The raw materials for vodka or vodka also vary: It is distilled from grain, usually rye or wheat, or from potatoes or molasses. Pure vodka is almost tasteless and is therefore often flavored (for example with mandarin, blackcurrant or vanilla). The spirit is ready to drink after distillation and no longer needs to be stored. You can find out where vodka originally comes from and what you should bear in mind when buying it here: What is vodka
Schnapps is primarily made from rice mash in Asian countries. The best-known in this country is arrack, which is alternatively produced from palm juice or sugar cane plus rice mash. It has 35 to 70 percent alcohol by volume and is reminiscent of whisky in taste.
Rice schnapps is usually clear and has a taste reminiscent of whisky.
An overview of types of rice schnapps:
The European Spirits Regulation stipulates a minimum alcohol content of 37.5% by volume for rum. The spirit is distilled either from the molasses left over from sugar production, less frequently from the syrup or directly from sugar cane juice.
Like whisky, rum may not be flavored or sweetened. Historically, the Caribbean is considered the cradle of rum, as it has the best climatic conditions for growing sugar cane. You can find more information about rum here: All about rum
Brown or golden rum gets its color from barrel ageing.
Brown rum gets its amber coloration from storage in oak barrels, while white rum is usually bottled immediately after distillation.
A selection of sugar cane schnapps types:
Mezcal is a typical Mexican schnapps made from the pulp of agaves and is also the generic term for agave spirits, which usually contain 40% alcohol by volume. Probably the best-known mezcal is tequila from the city of the same name, which can only be distilled from the flesh of the Blue Weber agave.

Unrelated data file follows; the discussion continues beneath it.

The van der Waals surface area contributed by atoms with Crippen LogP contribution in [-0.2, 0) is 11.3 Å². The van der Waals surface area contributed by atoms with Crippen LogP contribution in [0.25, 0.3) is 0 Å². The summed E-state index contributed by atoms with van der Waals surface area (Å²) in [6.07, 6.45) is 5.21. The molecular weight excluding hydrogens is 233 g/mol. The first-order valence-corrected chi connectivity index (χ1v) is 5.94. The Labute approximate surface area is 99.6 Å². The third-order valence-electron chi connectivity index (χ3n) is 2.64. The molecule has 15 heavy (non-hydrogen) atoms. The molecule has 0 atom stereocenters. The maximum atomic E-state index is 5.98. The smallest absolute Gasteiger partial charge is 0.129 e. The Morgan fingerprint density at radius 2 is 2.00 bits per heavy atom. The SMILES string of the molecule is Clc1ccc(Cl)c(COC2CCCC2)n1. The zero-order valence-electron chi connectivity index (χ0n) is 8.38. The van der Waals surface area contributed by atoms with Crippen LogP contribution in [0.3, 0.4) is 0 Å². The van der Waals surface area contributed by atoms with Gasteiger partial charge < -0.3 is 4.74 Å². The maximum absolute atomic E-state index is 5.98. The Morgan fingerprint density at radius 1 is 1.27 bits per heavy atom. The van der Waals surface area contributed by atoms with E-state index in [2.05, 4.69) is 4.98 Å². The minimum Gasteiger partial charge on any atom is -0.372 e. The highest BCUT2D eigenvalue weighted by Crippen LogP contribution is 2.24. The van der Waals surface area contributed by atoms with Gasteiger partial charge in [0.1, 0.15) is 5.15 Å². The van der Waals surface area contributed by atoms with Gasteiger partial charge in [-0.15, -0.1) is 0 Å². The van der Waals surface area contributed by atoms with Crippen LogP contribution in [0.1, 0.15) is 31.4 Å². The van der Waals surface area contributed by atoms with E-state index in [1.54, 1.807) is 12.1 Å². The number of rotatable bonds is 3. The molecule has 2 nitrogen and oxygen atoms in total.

Mezcal and tequila are both made from the juice of the agave leaves.
You can find out what else distinguishes tequila from the generic term mezcal here: The difference between tequila and mezcal
Contrary to popular belief, gentian schnapps is not made from the flowers but from the roots of the gentian plant. The aromatic, bitter schnapps with an alcohol content of 40 or 50 percent by volume is said to have a number of positive health effects.
Gentian schnapps is not made from the flower, but from the root of the plant.
This category of schnapps also includes:
The basis for juniper schnapps is either agricultural alcohol or a grain spirit that is distilled again. The best-known product is probably gin, which is macerated from neutral alcohol with juniper berries and other flavoring herbs and plants, known as botanicals. Individual varieties(dry gin, London dry gin) are subject to strict production regulations - both in terms of when the botanicals are added and when sugar is added. A gin has at least 37.5% alcohol by volume. You can find out more about the individual varieties here: What is gin and how is it made?
The best-known juniper schnapps is gin - preferably drunk as a long drink with tonic water.
An overview of other types of juniper schnapps: